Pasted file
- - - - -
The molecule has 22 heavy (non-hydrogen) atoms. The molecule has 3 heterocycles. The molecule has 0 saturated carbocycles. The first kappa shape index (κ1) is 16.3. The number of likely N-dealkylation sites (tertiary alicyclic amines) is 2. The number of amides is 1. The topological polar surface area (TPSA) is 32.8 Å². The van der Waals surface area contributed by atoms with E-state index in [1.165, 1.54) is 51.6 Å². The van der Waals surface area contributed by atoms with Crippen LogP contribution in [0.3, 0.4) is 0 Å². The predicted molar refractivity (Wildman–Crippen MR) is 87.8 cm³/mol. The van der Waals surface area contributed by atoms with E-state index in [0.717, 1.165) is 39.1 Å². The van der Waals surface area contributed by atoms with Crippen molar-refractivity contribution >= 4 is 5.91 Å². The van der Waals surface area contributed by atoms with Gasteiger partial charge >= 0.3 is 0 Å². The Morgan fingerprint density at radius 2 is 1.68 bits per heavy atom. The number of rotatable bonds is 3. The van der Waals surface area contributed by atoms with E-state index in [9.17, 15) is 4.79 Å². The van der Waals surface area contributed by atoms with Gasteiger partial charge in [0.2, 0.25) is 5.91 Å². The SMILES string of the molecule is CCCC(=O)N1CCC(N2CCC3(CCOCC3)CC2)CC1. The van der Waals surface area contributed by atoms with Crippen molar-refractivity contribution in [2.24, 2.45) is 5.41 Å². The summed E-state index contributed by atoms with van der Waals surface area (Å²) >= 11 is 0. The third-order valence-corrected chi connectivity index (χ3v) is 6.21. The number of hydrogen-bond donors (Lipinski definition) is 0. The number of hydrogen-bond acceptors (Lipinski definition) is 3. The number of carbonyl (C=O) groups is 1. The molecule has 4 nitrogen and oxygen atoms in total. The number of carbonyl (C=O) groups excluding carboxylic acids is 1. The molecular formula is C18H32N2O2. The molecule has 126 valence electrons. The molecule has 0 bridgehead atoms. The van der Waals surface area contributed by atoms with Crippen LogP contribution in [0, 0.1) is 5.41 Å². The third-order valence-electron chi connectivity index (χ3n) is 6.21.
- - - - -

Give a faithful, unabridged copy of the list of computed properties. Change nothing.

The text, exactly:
The molecule has 22 heavy (non-hydrogen) atoms. The molecule has 3 heterocycles. The molecule has 0 saturated carbocycles. The first kappa shape index (κ1) is 16.3. The number of likely N-dealkylation sites (tertiary alicyclic amines) is 2. The number of amides is 1. The topological polar surface area (TPSA) is 32.8 Å². The van der Waals surface area contributed by atoms with E-state index in [1.165, 1.54) is 51.6 Å². The van der Waals surface area contributed by atoms with Crippen LogP contribution in [0.3, 0.4) is 0 Å². The predicted molar refractivity (Wildman–Crippen MR) is 87.8 cm³/mol. The van der Waals surface area contributed by atoms with E-state index in [0.717, 1.165) is 39.1 Å². The van der Waals surface area contributed by atoms with Crippen molar-refractivity contribution >= 4 is 5.91 Å². The van der Waals surface area contributed by atoms with Gasteiger partial charge >= 0.3 is 0 Å². The Morgan fingerprint density at radius 2 is 1.68 bits per heavy atom. The number of rotatable bonds is 3. The van der Waals surface area contributed by atoms with E-state index in [9.17, 15) is 4.79 Å². The van der Waals surface area contributed by atoms with Gasteiger partial charge in [0.2, 0.25) is 5.91 Å². The SMILES string of the molecule is CCCC(=O)N1CCC(N2CCC3(CCOCC3)CC2)CC1. The van der Waals surface area contributed by atoms with Crippen molar-refractivity contribution in [2.24, 2.45) is 5.41 Å². The summed E-state index contributed by atoms with van der Waals surface area (Å²) >= 11 is 0. The third-order valence-corrected chi connectivity index (χ3v) is 6.21. The number of hydrogen-bond donors (Lipinski definition) is 0. The number of hydrogen-bond acceptors (Lipinski definition) is 3. The number of carbonyl (C=O) groups is 1. The molecule has 4 nitrogen and oxygen atoms in total. The number of carbonyl (C=O) groups excluding carboxylic acids is 1. The molecular formula is C18H32N2O2. The molecule has 126 valence electrons. The molecule has 0 bridgehead atoms. The van der Waals surface area contributed by atoms with Crippen LogP contribution in [0, 0.1) is 5.41 Å². The third-order valence-electron chi connectivity index (χ3n) is 6.21.